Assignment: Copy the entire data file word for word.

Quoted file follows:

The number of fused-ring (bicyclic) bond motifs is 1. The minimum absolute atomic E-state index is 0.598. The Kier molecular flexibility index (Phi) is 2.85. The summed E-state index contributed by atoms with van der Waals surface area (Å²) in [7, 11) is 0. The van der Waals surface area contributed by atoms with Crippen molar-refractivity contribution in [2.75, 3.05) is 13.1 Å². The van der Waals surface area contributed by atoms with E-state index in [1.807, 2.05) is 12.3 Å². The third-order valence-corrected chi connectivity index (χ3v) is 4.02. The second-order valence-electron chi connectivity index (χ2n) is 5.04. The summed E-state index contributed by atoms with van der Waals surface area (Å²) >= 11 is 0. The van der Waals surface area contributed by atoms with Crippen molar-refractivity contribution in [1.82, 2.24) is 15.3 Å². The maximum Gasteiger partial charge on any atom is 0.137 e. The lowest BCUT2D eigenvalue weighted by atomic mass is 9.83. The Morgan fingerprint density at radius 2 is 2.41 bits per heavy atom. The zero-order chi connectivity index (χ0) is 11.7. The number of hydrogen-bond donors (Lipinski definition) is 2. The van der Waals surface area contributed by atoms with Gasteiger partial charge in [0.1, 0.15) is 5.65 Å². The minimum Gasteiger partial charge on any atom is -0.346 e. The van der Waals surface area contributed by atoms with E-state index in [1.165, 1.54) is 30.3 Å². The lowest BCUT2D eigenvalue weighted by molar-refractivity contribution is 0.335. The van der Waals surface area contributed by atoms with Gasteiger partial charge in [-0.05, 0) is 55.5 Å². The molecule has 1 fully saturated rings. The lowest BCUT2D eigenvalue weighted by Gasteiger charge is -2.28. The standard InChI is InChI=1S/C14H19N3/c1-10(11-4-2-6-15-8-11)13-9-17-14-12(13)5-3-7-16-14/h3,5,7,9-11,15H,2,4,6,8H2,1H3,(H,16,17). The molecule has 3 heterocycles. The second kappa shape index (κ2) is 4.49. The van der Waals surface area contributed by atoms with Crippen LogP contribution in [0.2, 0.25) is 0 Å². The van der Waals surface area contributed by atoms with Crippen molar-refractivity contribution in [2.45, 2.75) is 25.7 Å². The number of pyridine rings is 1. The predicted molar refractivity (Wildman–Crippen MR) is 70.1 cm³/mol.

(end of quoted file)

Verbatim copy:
The number of fused-ring (bicyclic) bond motifs is 1. The minimum absolute atomic E-state index is 0.598. The Kier molecular flexibility index (Phi) is 2.85. The summed E-state index contributed by atoms with van der Waals surface area (Å²) in [7, 11) is 0. The van der Waals surface area contributed by atoms with Crippen molar-refractivity contribution in [2.75, 3.05) is 13.1 Å². The van der Waals surface area contributed by atoms with E-state index in [1.807, 2.05) is 12.3 Å². The third-order valence-corrected chi connectivity index (χ3v) is 4.02. The second-order valence-electron chi connectivity index (χ2n) is 5.04. The summed E-state index contributed by atoms with van der Waals surface area (Å²) >= 11 is 0. The van der Waals surface area contributed by atoms with Crippen molar-refractivity contribution in [1.82, 2.24) is 15.3 Å². The maximum Gasteiger partial charge on any atom is 0.137 e. The lowest BCUT2D eigenvalue weighted by atomic mass is 9.83. The Morgan fingerprint density at radius 2 is 2.41 bits per heavy atom. The zero-order chi connectivity index (χ0) is 11.7. The number of hydrogen-bond donors (Lipinski definition) is 2. The van der Waals surface area contributed by atoms with Gasteiger partial charge in [0.1, 0.15) is 5.65 Å². The minimum Gasteiger partial charge on any atom is -0.346 e. The van der Waals surface area contributed by atoms with E-state index in [1.165, 1.54) is 30.3 Å². The lowest BCUT2D eigenvalue weighted by molar-refractivity contribution is 0.335. The van der Waals surface area contributed by atoms with Gasteiger partial charge in [-0.05, 0) is 55.5 Å². The molecule has 1 fully saturated rings. The lowest BCUT2D eigenvalue weighted by Gasteiger charge is -2.28. The standard InChI is InChI=1S/C14H19N3/c1-10(11-4-2-6-15-8-11)13-9-17-14-12(13)5-3-7-16-14/h3,5,7,9-11,15H,2,4,6,8H2,1H3,(H,16,17). The molecule has 3 heterocycles. The second kappa shape index (κ2) is 4.49. The van der Waals surface area contributed by atoms with Crippen LogP contribution in [0.2, 0.25) is 0 Å². The van der Waals surface area contributed by atoms with Crippen molar-refractivity contribution in [2.45, 2.75) is 25.7 Å². The number of pyridine rings is 1. The predicted molar refractivity (Wildman–Crippen MR) is 70.1 cm³/mol.